New Orleans The death count has now passed 340 workers in the horrific collapse of the 8-story garment factory in Bangladesh. Buried as well in the latest story in the Times is the understated indictment of another hollow and ineffective outside inspection of these garment plants as part of corporate social responsibility monitoring agreements that many consumers in the US and Europe have come to rely on to assuage their reservations in buying such clothes and trying to refuse to support sweatshop conditions. As some will remember, the well known US-based monitoring group, Social Accountability International, was implicated in the tragic garment fire in Bangladesh last year, having earlier certified that company. There seems no way to pretend that the best and best intentioned of these efforts are simply whitewashes for the corporations and very pure substitutes for strong governmental actions by the exporting and importing countries that cannot be swayed by the fees from the companies themselves.
Workers went on the rampage in Bangladesh in anger at the deaths with thousands on the streets, setting fire to two factories. Government officials described the negligence as murder. Meanwhile the names of JC Penny and others emerged in the debris and European monitors were left explaining how narrow and ineffective their certification efforts are.
The end of the Times’ article is worth careful reading:
Labor groups in the United States on Friday distributed photos showing that they had discovered garments with labels from J. C. Penney and El Corte Inglés, the Spanish retailer, at the site of the collapse. Seeking to press American retailers to do more to assure factory safety in Bangladesh, dozens of worker advocates held protests on Thursday at the Gap’s headquarters in San Francisco and at a Walmart store in Renton, Wash. A leading factory monitoring group, the Business Social Compliance Initiative, which is based in Brussels, said that two of the factories in the building — New Waves Style and Phantom Apparel — were inspected and had complied with the group’s code of conduct. Another factory in the building, Ether Tex, said on its Web site that it had passed an inspection by a monitoring group in Düsseldorf, Germany, the Service Organization for Compliance Audit Management. The Web site said Ether Tex was being evaluated by the Business Social Compliance Initiative.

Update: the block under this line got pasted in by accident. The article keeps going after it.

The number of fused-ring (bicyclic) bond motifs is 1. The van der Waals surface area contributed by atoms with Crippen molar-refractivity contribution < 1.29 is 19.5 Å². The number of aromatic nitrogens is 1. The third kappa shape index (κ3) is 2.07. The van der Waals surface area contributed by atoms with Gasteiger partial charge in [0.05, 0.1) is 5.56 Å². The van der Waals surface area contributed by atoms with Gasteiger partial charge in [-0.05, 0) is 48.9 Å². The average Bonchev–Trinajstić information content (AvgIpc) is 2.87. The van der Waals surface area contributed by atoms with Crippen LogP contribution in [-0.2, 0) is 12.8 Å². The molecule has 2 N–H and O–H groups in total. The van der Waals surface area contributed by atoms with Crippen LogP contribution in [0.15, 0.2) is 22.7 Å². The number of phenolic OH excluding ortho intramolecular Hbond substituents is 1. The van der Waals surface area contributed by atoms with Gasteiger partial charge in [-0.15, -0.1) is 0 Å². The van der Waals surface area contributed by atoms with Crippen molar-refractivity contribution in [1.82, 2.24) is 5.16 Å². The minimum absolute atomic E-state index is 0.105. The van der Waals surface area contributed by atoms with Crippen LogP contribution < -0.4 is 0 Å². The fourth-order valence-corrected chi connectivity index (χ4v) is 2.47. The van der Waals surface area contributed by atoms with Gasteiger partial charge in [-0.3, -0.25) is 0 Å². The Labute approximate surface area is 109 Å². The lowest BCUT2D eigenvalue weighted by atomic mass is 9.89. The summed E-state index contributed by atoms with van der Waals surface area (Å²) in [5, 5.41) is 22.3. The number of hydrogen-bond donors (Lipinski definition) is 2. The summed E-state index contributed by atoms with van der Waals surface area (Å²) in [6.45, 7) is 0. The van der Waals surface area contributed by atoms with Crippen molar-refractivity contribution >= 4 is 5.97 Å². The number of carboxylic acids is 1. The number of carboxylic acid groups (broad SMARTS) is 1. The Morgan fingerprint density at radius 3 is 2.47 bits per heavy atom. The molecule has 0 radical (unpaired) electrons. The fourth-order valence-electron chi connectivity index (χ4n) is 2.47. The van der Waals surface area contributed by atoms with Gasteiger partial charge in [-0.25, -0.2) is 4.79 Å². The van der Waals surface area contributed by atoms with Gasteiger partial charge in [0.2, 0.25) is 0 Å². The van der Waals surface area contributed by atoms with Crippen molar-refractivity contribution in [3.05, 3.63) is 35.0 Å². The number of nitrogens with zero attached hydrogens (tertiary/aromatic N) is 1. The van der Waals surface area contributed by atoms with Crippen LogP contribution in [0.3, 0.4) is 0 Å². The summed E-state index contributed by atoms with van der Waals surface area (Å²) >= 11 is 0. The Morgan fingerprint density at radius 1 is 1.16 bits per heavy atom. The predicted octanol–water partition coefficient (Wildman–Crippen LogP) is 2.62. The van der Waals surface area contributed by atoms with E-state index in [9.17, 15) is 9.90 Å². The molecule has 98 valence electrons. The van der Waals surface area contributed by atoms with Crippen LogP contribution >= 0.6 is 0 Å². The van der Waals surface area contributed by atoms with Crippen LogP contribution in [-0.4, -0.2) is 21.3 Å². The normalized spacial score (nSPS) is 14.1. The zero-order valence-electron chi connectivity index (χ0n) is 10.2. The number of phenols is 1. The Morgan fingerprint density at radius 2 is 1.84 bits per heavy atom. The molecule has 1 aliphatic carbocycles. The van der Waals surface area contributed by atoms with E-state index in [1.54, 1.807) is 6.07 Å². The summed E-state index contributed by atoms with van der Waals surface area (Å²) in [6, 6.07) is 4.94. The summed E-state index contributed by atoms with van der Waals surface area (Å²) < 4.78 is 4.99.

Officials from such monitoring groups say they generally focus on internal matters, like smoke detectors and whether exit doors are locked, and not on matters like fire escapes or the soundness of a building’s structure, which are normally the responsibility of government inspectors. Labor activists and human rights groups called on retailers and global brands to help pay for programs to improve factory safety and upgrade fire prevention equipment, a need underscored by a November fire that killed 112 workers. Activists say that spending about $600 million a year for five years could bankroll sweeping improvements to the country’s 5,000 garment factories — noting that global brands could finance such a program by agreeing to pay an additional 10 cents per garment for the more than six billion articles of clothing exported each year.
Only a dime? How can we not insist that this be done?